The High Altitude Astrobiology Challenge is a NASA-inspired competition challenging citizen scientists to build hardware for collecting microorganisms at the edge of space.
Researchers have discovered that the Earth’s biosphere extends to much higher altitudes than previously suspected – up to 100,000 feet or more. The upper atmosphere could serve as a global transport system for disease organisms. It could also be a breeding ground for new diseases due to increased mutation rates from high levels of background radiation.
In the past, these organisms could only be collected by high-altitude balloons, with poor reliability. The new, low-cost suborbital spacecraft will be able to sample these organisms repeatedly with high reliability.
Citizens in Space is offering cash prizes up to $10,000 for the development of a collection device for these organisms.
The winning hardware will fly on the Lynx spacecraft, currently being developed by XCOR Aerospace. XCOR expects the Lynx to begin low-speed test flights in early 2013, followed by an incremental flight-test program lasting about a year.
The United States Rocket Academy has a contract for 10 Lynx flights. We expect that the winning hardware will fly all 10 flights, beginning in late 2013 or early 2014. It may fly additional missions on the Lynx and other suborbital vehicles in the future.
Who Can Compete?
Hobbyists, students, educators, and professional researchers are all invited to compete. Professional researchers who choose to compete will be treated as citizen scientists and must follow the same rules regarding open-source hardware and data.
Any US person may register to compete. This includes individuals, partnerships, corporations, and non-profit entities. We are currently researching the legal implications of allowing foreign persons to compete.
Government agencies and government-funded projects are not eligible to compete. Government employees are eligible to compete as private citizens, provided the hardware is not part of their government work but is developed on their own time, without government funding, support, or use of government facilities that are not freely available to the general public.
Any team planning to compete must register to indicate its intent to compete. A nominal registration fee will be charged to help defray administrative costs. Teams planning to compete are urged to register as soon as possible so that we can track progress, answer questions, and provide assistance. Details on the registration process will be available in the near future.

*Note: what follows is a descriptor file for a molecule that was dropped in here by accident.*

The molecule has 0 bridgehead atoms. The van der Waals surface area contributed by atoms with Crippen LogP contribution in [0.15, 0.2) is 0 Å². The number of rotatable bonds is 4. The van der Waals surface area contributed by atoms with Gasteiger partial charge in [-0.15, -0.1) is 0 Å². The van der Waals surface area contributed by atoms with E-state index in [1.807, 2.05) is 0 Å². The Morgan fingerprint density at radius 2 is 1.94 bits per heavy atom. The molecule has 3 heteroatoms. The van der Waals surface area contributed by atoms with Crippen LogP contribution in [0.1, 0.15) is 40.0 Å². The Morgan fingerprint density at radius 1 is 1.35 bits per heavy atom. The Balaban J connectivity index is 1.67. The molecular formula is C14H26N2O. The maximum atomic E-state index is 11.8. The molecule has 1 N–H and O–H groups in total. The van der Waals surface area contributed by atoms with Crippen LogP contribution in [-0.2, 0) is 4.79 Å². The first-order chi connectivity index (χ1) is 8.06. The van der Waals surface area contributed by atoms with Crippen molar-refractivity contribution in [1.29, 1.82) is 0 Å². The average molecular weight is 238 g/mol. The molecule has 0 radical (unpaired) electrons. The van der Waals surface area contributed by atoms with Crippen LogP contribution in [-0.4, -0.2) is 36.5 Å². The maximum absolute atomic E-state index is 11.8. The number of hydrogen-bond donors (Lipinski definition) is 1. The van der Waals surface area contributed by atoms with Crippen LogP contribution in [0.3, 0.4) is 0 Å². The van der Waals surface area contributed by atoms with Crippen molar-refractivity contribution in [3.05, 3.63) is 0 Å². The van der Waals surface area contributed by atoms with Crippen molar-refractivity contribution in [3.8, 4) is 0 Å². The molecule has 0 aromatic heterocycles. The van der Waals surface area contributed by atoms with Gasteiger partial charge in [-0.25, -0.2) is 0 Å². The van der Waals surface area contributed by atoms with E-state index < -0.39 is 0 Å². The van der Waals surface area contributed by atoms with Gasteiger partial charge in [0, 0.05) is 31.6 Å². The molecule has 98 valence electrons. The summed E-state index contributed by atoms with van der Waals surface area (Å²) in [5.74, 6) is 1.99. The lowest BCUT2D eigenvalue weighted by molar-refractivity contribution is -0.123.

If you would like to be kept informed and notified when registration begins, please send a notice of intent to email@example.com.
Timeline and Judging
The competition timeline is not final at this time. Notional timeline calls for all hardware entries to be delivered sometime in mid-2013, with a judging period to follow. Judging will be conducted by a panel of expert scientists and engineers. Details of the judging process are still TBD, but may include wind-tunnel testing and high-altitude balloon flights to select the entry which has the best chance of being successful on a suborbital flight. More details will be added as they become available.
We are offering a $10,000 prize for the best hardware submitted to High Altitude Astrobiology Challenge. Best hardware means the hardware which our judges determine has the best chance of collecting microbes on a suborbital flight, and which meets our other criteria. We are also offering a $5000 reserve prize, which may be awarded to the second-place entry in the High Altitude Astrobiology Competition or to an entry from our general Call for Experiments, at the discretion of our judges.
All hardware submitted must be licensed as open-source hardware and accompanied by sufficient documentation to allow other experimenters to reproduce or modify the design. Open source is not a religious requirement, however. You can use proprietary or closed-source components as long as they are readily available to other citizen scientists. The open-source license will most likely be a Creative Commons license; further details on licensing will be provided in the future.
Designs should be replicable by other citizen scientists working on typical citizen-science budgets. They should not require one-of-a-kind parts, unobtainium, or facilities that are beyond the reach of citizen scientists.
The experiment will be carried in one of two Aft Cowling ports provided by the Lynx. The Aft Cowling Port is a cylinder 15 cm in diameter and 20 cm deep, which can accommodate payloads up to 2 kilograms.
Each port has a hatch which can be opened at a designated point in flight to expose a payload to space. The payload can return with the Lynx for runway landing or recovery, or it can be ejected from the vehicle by a spring launcher. If the payload is ejected, you must provide a recovery system. If the payload returns with the Lynx, you must provide a system to retract any components that are extended during flight.
A payload may be self-powered from its own batteries or draw power from the Lynx payload bus. More details are available in the Lynx Payload Users Guide, which is available on the XCOR Aerospace website.
Competitors can use the full volume of the Aft Cowling Port, if necessary. We recommend, however, that payloads be confined to a 2U CubeSat volume (10 cm x 10 cm x 20 cm) if at all possible. That form factor will maximize compatibility with other launch systems that may be used in the future.
If you have questions about the competition, you can send them to firstname.lastname@example.org and we’ll do our best to answer, either here or by email. We can’t promise to know the answer to every question just yet, though.